National Spinning / Red / Spring (Cardboard), 1971

 Mid-Career, 1970s–1980s

With his move in 1970 from New York to Captiva Island, off the Gulf Coast of Florida, Rauschenberg cleared his palette. Retreating from urban imagery, he now favored a more abstract idiom and the use of natural fibers, such as fabric and paper. The Cardboards (1971–72) and the Venetians (1972–73) reveal his fascination with the inherent color, texture, and history of found materials. The beautiful and disparate effects of fabrics, ranging from cotton to satin, are explored in the Hoarfrosts (1974–76) and Jammers (1975–76). Collaborations at paper mills in France and India resulted in works where paper pulp was elevated to an art form. 

A mid-career retrospective was mounted in 1976 by the National Collection of Fine Arts [now the Smithsonia Museum of American Art], Smithsonian Institution, Washington, D.C., when Rauschenberg was selected to honor the American Bicentennial. Having the opportunity to reexamine his early work, Rauschenberg returned to past concerns. His Spreads (1975–83) and Scales (1977–81) incorporate transferred and screened images as well as assemblage, sometimes in room-scale installations.

During the 1980s, Rauschenberg undertook two long-term projects. The first, The ¼ Mile or 2 Furlong Piece, was begun in 1981, and completed in 1998. This multi-part work consists of 191 components and spans more than a quarter mile. Retrospective in character, this piece is replete with references to his life and art.  

The second project—Rauschenberg Overseas Culture Interchange (ROCI)—was the most tangible expression of Rauschenberg’s belief in the power of art and artistic collaboration to bring about social change on an international level. Traveling around the world for ROCI, Rauschenberg’s exploration of diverse cultures and local art-making practices gave rise to an extraordinarily diverse body of work. The catalyst for the metal painting and sculpture series was ROCI CHILE, where he painted and screened on copper in 1985. Over the next decade, Rauschenberg explored the use of metal as a support for paint, tarnishes, enamel, and screenprinted images in several subsequent series, such as Urban Bourbons (1988–96) and Night Shades (1991). The Gluts, begun in 1986, are made from scrap metal objects, including gas-station signs and automobile parts, which often mask the original identities when transformed into wall and freestanding sculptures.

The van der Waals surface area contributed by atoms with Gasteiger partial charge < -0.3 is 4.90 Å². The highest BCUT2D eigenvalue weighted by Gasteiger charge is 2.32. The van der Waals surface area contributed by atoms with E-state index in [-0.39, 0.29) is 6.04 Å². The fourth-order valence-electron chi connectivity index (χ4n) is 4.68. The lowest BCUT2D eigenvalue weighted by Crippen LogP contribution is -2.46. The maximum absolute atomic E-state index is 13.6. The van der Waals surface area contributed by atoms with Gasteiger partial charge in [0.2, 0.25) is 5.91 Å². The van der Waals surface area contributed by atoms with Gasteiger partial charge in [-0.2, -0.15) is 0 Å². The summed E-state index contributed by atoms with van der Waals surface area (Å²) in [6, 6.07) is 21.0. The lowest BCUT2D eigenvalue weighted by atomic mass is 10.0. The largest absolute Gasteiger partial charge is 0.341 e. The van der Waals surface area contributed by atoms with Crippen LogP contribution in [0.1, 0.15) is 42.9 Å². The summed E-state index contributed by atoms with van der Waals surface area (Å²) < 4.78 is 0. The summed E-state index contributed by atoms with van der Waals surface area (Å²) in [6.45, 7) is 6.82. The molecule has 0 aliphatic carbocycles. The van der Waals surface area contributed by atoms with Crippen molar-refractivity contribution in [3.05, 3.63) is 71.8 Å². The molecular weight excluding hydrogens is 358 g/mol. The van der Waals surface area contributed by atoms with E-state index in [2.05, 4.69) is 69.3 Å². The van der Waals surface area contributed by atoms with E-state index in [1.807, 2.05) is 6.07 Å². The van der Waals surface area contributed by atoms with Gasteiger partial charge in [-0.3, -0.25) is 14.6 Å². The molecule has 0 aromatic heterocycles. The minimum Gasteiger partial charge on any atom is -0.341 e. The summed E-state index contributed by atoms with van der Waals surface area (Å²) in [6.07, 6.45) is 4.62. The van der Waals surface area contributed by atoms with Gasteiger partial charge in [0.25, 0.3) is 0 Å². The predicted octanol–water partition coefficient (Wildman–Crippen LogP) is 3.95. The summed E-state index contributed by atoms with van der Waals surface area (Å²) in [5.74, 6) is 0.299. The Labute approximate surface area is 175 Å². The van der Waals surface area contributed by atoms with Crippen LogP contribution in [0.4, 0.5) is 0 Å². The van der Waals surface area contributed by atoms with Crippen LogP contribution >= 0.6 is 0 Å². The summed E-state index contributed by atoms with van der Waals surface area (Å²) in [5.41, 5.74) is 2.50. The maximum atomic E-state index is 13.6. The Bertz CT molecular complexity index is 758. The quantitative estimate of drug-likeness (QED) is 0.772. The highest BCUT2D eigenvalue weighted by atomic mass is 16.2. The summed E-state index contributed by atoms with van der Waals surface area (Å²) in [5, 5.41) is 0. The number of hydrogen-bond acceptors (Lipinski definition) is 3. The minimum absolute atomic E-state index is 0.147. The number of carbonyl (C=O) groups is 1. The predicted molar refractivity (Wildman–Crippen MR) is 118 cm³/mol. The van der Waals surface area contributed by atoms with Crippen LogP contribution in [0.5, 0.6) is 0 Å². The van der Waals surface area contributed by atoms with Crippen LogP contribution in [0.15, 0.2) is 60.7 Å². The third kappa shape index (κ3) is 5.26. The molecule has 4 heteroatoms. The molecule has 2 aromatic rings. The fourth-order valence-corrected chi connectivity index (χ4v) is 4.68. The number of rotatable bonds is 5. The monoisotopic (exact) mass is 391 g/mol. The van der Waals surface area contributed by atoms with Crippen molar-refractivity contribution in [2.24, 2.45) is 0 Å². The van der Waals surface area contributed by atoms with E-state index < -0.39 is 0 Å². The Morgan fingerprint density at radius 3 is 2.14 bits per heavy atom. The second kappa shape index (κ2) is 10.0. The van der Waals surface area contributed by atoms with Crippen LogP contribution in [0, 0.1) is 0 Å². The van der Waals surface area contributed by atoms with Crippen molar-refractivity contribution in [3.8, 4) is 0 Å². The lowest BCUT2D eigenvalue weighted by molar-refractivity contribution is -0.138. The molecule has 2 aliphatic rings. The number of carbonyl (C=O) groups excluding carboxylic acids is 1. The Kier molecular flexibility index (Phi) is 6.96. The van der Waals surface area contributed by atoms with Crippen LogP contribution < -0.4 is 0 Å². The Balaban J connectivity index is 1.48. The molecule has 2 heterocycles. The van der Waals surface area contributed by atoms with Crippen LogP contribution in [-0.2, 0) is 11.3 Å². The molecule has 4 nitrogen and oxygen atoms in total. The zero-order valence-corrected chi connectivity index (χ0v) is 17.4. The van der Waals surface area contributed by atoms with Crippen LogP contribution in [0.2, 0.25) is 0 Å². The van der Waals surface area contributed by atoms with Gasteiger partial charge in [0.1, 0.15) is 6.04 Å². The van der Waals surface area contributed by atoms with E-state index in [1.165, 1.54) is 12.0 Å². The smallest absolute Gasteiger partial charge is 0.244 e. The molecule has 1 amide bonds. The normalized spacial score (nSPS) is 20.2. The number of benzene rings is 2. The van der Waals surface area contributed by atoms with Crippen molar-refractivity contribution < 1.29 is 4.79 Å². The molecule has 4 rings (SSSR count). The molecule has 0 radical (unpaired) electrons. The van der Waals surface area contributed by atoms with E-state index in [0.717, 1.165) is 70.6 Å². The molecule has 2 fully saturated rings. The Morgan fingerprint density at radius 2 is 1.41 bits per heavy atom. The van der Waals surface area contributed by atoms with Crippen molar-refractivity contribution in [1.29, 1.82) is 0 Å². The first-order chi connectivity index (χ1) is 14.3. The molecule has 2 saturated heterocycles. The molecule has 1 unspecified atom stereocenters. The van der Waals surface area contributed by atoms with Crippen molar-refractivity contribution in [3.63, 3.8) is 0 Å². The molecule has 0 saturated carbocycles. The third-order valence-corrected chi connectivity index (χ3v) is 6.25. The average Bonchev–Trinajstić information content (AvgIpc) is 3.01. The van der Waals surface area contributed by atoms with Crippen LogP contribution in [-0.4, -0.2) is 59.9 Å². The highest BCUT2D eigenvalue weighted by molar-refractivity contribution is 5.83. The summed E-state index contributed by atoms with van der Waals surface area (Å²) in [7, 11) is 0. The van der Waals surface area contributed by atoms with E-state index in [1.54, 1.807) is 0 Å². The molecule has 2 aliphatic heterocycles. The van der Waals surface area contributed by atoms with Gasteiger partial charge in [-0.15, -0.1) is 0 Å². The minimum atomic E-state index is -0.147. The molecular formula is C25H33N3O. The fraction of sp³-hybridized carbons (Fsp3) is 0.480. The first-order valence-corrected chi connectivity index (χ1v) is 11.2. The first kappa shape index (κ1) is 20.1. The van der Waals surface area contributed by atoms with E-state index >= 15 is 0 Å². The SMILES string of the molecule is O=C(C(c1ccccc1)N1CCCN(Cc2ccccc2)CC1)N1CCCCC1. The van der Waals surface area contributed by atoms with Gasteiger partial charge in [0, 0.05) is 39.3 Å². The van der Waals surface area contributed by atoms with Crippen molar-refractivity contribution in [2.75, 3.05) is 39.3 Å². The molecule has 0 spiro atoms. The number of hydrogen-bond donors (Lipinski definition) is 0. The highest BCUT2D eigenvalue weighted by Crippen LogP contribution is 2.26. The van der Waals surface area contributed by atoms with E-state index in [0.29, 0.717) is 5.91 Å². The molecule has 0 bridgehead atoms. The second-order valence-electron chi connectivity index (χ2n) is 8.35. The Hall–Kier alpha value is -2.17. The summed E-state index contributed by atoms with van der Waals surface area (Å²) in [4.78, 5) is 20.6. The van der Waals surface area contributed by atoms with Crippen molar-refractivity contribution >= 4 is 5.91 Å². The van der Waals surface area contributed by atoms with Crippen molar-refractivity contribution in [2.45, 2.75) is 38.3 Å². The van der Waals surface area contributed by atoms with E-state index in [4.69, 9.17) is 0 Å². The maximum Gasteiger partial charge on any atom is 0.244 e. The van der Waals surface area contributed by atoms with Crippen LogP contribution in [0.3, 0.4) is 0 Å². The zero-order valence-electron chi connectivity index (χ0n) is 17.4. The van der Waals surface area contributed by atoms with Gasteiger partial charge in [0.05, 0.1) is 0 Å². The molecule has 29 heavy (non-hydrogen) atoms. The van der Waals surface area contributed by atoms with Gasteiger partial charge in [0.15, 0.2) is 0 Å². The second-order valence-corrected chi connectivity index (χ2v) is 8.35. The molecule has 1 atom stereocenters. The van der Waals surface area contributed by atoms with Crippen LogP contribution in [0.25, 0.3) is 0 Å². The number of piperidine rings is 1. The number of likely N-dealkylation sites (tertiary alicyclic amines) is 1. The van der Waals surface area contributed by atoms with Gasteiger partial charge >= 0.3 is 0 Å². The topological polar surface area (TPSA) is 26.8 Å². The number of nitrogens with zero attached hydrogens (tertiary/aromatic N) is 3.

Rauschenberg’s dogs Kid and Laika in his beach house in front of Tropicana Channel (Cardboard) (1971), Captiva, Florida, 1971

Sor Aqua (Venetian), 1973

Untitled (Hoarfrost), 1975

Mirage (Jammer), 1975

Rodeo Palace (Spread), 1975–76

Mango Ice Cave (Scale), 1977

Rauschenberg working on his portrayal of the Discovery space shuttle, near the Cape Canaveral launchpad, Florida, August 1984. Photo: Theo Westenberger Archives, 1974-2008, Autry National Center, Los Angeles; MSA.25.58

The 1/4 Mile or 2 Furlong Piece (1981–98) at the inaugural exhibition of MASS MoCA (Massachusetts Museum of Contemporary Art), North Adams, Massachusetts, 1999. Photo: Nicholas Whitman, Courtesy MASS MoCA

Copperhead—Bite VI / ROCI CHILE, 1985

Courtyard (Urban Bourbon), 1989                 

Intersection (Night Shade), 1991

Greek Toy Glut (Neapolitan), 1987

Rauschenberg in a junkyard looking for source material for his Gluts series, Naples, Italy, December 1986. Photo: Peppe Avallone